The next three chapters document maritime trade and European domination of the sea. Within one hundred years after what had been an achievement of planetary dimension, transatlantic voyages, while risky, had become remarkably routine. Chapter 4 discloses the surprisingly complex strategies for risk aversion. The emergence of maritime insurance was concomitant with the rise of transatlantic shipping. Its operation entailed the development of transnational legal conventions whose acceptance dispersed risk and enabled ships and cargoes to be insured throughout the Atlantic network. Merchants engaged in the Atlantic trade had to balance the costs of protection against those of potential profits. The greatest risk for ships involved in the sugar trade came from predators from other nations. Strum reveals an interesting set of strategic options developed by those engaged in Atlantic commerce. Merchants had to choose between insurance and armaments as the most cost effective way to protect their cargoes. A surprising variety of specialized ships and weaponry was available to them depending on the cargoes they were carrying and whether they decided that fight or flight was the best strategy. (Here, too, the images enhance the discussion of the types of ships.) Chapter 5 examines maritime routes. Voyages were carefully planned in order to synchronize tides and winds, the seasons of two hemispheres, natural obstacles, the nature of the crop, and the need to avoid privateers and colonial restrictions to ensure both successful completion of the voyage and its profitability. Chapter 6 provides a detailed account of the commercial organization of shipping from the raising of capital for ships and cargo and the ways ships were chartered, to the distribution of responsibilities among different parties involved in the voyage. Here Strum discloses the complex contractual and legal arrangements between merchants, ship owners, and masters that protected property rights and established liability in order to ensure conditions of profitability as commodities moved through the transnational circuit of sugar.
The next chapters trace the intricacies of money and credit that allowed trade finance to operate over long distances and across national boundaries without the benefit of standardized measurements for either goods or money. The development of financial and commercial instruments made possible the organization of consignment, credit, and debt that underwrote physical movement of sugar and allowed the continual renewal of the circuit of sugar. The concentration of banking, financial, and commercial institutions in Amsterdam allowed it to dominate the Atlantic sugar trade.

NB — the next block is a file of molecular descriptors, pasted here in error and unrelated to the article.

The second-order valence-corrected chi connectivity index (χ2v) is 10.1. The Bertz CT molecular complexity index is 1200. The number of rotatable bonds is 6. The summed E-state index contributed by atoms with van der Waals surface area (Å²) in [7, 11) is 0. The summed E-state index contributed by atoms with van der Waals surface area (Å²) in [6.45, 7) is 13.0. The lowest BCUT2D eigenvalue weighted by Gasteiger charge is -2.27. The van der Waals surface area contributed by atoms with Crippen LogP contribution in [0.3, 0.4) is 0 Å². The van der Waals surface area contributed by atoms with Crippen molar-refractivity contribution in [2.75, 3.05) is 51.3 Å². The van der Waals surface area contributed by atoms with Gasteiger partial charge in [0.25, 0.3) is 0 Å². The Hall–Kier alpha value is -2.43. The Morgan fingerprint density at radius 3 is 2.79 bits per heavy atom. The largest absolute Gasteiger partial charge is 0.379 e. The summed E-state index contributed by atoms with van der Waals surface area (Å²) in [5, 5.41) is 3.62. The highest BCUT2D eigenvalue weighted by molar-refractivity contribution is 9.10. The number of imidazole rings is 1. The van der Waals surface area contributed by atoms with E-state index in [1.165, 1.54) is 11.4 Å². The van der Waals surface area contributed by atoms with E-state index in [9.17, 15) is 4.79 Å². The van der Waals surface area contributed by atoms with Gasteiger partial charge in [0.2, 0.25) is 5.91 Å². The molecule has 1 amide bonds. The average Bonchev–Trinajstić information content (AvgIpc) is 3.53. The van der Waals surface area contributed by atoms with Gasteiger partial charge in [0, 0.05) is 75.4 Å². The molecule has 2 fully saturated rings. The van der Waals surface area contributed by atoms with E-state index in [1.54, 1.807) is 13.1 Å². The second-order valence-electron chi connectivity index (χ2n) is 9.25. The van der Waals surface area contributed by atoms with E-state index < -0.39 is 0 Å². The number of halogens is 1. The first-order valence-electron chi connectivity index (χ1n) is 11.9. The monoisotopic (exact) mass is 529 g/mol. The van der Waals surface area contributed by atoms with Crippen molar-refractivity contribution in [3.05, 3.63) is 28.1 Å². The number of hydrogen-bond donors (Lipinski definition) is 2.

Strum next reconstructs the merchant networks that both articulated and animated the sugar trade. Based on ties of kinship, religion, place of origin, or personal friendship and mutual interest, merchants were able to establish a reliable and effective network of agents throughout the circuits of the sugar trade who could be counted on to carry out the complex commercial and financial operations that made the trade economically viable. Strum pays special attention to the Portuguese Jewish and New Christian networks that played a prominent role and contributed to Amsterdam’s rise as the center of Atlantic commerce and finance.
Strum concludes with a discussion of the formation of normative behaviors, rules of conduct, and institutions that protected property, secured cooperation, and regulated competition among the agents of the sugar trade. These normative and regulatory practices allowed participants rational expectations and provided the means to discipline transgressors. Without such mechanisms trade could not have been conducted on a regular basis.
Taken together the chapters weave a “thick description” of the sugar trade that draws on social, cultural, economic, and political history. They contribute to our understanding of the formation of the Atlantic economy and the establishment of sugar as a key element of capitalist modernity. The book may be read profitably—and indeed, pleasurably—by specialists and non-specialists alike.